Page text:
The Weeknd Covers Complex Magazine, Does His First Interview Ever

The Weeknd Covers Complex Magazine, Does His First Interview Ever

The Weeknd nabs the cover of Complex magazine's August/September issue/

The Weeknd is known to be a mysterious character, shying away from the usual spotlight requirements of interviews, vlogs, or anything that really shows us who The Weeknd is-- unless it's his music. With his debut album on a major label, Kiss Land, now slated for release on August 27th, it's a good time for fans to learn a little bit more about the r'n'b singer.

Complex has you covered, nabbing The Weeknd for the cover of their August/September issue, for his very first interview.

Check out excerpts from their interview below, as well as Abel Tesfaye's photo shoot with Complex in the gallery above.

Why haven’t you done an interview until now?
I felt like I had nothing to say. I still feel I have nothing to say. I’m the most boring person to talk to.

So why now? Is your label pushing you to do press for the album?
No, labels always push. I mean, Trilogy was a rerelease, but they still said, “Maybe you should do some interviews.” Honestly, I want to do interviews now because it’s one thing that I haven’t mastered. Even Prince did interviews. Michael did interviews. And I can tell in the interviews they’re uncomfortable. Why are they doing this? Because they feel like they have to do it to be a complete artist. I felt like this was my time. And maybe I wouldn’t have done it if I thought you were an asshole. I probably would have been like, “Fuck this guy.”

Is the air of mystery intentional?
Yes and no. In the beginning, I was very insecure. I hated how I looked in pictures. I just fucking hated this shit, like, crop me out of this picture right now. I was very camera shy. People like hot girls, so I put my music to hot girls and it just became a trend. The whole “enigmatic artist” thing, I just ran with it. No one could find pictures of me. It reminded me of some villain shit. But you can’t escape the Internet. There are super fans, and I was really testing their patience. At the end of the day you can’t deny the music. That was my whole thing: I’m going to let the music speak for itself. I’ll show them that this is what I do. But I’m very good at letting shit slide. If I wasn’t…

What are some flaws you saw in your past three releases?
Just technical, musical stuff. And, of course, writing. You’re bound to find flaws and repetition when you come out with three albums in one year. At that point I was very cavalier; I didn’t give a shit. Some people realize it and some don’t. Me, I’m very critical.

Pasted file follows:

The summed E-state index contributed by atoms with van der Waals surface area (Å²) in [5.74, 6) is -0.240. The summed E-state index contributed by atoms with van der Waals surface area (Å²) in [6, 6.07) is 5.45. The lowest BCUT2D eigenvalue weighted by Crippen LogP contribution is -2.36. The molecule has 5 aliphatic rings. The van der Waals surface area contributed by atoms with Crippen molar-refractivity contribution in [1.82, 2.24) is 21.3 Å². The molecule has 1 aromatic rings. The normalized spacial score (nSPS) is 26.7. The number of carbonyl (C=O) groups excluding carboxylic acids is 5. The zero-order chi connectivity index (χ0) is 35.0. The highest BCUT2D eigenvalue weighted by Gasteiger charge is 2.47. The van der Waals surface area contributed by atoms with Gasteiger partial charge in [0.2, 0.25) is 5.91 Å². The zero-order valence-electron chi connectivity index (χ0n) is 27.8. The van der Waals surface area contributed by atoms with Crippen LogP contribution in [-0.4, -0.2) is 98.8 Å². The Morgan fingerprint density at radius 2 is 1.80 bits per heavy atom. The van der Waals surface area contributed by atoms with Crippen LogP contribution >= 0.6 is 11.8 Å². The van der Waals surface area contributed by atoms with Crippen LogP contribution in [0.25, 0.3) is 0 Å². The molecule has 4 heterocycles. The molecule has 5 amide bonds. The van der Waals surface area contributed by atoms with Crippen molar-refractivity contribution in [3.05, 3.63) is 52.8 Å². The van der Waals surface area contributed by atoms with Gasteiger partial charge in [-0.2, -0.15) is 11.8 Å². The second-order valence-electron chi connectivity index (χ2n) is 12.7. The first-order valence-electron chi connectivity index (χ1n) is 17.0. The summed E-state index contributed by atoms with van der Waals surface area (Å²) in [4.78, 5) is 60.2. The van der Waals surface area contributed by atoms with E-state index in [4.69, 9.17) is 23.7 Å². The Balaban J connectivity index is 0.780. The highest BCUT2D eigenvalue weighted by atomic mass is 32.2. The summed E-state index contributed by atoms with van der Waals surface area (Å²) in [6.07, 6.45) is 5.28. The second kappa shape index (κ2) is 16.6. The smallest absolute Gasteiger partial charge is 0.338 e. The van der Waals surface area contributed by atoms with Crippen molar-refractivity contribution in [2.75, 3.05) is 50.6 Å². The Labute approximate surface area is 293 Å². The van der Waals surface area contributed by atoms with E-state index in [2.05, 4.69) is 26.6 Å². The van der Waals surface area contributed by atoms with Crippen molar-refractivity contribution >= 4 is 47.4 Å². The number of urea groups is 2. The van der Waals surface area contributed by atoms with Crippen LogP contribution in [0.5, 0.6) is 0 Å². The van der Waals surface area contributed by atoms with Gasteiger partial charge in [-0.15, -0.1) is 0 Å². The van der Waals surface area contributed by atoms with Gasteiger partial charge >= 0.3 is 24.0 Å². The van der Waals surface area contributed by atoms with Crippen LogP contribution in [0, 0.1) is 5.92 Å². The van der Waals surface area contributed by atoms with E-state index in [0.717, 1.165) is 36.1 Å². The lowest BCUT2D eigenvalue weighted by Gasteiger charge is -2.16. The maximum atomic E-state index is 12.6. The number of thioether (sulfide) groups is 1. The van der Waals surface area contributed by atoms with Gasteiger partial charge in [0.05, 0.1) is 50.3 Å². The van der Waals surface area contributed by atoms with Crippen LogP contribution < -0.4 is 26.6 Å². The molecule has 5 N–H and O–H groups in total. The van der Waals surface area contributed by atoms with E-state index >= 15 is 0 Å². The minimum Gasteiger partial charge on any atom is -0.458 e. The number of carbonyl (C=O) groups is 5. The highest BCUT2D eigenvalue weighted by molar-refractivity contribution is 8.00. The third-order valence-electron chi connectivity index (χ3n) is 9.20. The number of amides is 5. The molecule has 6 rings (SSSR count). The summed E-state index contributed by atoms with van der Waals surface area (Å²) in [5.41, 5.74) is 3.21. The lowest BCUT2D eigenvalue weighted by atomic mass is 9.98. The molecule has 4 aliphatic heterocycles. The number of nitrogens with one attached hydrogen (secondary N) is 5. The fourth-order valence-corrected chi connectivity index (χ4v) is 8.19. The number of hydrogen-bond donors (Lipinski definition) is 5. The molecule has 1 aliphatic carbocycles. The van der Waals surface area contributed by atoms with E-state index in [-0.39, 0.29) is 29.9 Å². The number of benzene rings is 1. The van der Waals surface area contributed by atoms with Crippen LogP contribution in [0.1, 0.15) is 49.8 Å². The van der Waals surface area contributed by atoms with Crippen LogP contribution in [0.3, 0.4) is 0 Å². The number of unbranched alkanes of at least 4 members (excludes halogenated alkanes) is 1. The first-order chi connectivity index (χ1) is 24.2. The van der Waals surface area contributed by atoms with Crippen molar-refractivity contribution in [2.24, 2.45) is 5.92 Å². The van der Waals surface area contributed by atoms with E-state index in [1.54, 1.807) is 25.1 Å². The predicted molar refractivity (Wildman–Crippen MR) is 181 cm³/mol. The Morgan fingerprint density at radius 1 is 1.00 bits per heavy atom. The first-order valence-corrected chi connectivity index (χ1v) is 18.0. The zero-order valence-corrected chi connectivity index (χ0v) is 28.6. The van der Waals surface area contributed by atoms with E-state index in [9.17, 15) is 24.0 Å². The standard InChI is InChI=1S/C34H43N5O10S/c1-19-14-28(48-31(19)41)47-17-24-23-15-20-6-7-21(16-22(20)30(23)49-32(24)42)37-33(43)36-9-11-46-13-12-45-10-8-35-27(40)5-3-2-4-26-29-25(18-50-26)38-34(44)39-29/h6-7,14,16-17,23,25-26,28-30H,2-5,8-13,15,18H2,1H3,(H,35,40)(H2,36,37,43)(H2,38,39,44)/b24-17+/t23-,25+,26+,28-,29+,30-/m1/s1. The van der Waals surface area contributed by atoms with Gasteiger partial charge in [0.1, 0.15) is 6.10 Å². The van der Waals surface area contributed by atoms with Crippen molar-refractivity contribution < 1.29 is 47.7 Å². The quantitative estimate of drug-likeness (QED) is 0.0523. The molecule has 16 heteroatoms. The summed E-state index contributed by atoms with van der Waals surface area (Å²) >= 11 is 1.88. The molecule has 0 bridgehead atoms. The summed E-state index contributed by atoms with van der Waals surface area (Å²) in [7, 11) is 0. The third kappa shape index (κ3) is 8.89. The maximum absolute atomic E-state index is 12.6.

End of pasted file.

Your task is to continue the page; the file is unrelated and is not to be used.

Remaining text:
I’m not here to change or lie about what I’m going to do. What I sing about is what I sing about. But there’s a lot of cool twists with this album, because this album symbolizes everything that I’d never experienced in the past 21 years of my life. I’d never left Toronto. I’d driven to Montreal, but I’d never been on a plane before two or three years ago.

Since Trilogy, you’ve made songs with Wiz, Juicy J...
French Montana, Drake. They are all friends of mine. Every time Wiz came to Toronto, my friend would take me to his concerts and bring me backstage. To this day, he’s the realest dude ever. So when he asked me to work with him, I did it without hesitation.

When you do a feature for other artists, do you give them an entire song?
With “Crew Love,” it wasn’t like that. Like I said, that was my song. I had a hook and I had a second verse. And Drake heard it and he was like, “Fuck, man.”

What did you do on “Practice”?
That whole hook was me. That’s probably the only song I wrote for Take Care. The rest of it was just shit I was going to have for [House of Balloons]. He really wanted to incorporate my sound, which was inspired by his sound. It’s not like, “Oh, I had the ‘new sound.’” It was just easier for him to relate to me, because it was his sound with an edge. It was that Toronto sound. So yeah, you’re right. I feel like I could have been that for his album.

People think you guys aren’t cool with each other anymore.
No, that’s not true. Definitely not true. But it makes sense. The thing about Drake is I told him what my decisions were going to be. And he was down with it from the beginning.

You mean in terms of your label deal?
Everything. I told him from day one what my decision was going to be. I wasn’t going that route. I was going to go my own route. And he supported me.

Last night in the studio you said Kiss Land was a ridiculous title.
Yeah, because Kiss Land symbolizes the tour life, but it’s a world that I created in my head. Just like House of Balloons symbolizes Toronto and my experiences there, but it’s a world that I created. When I think about Kiss Land, I think about a terrifying place. It’s a place I’ve never been to before that I’m very unfamiliar with.

A lot of it is inspired by filmmakers like John Carpenter, David Cronenberg, and Ridley Scott, because they know how to capture fear. That’s what Kiss Land is to me, an environment that’s just honest fear. I don’t know who I am right now and I’m doing all these outlandish things in these settings that I’m not familiar with. To me, it’s the most terrifying thing ever. So when you hear the screams in the record and you hear all these horror references and you feel scared, listen to the music because I want you to feel what I’m feeling. Kiss Land is like a horror movie.

You can also check out The Weeknd's new visual for "Belong To The World," off Kiss Land, below.

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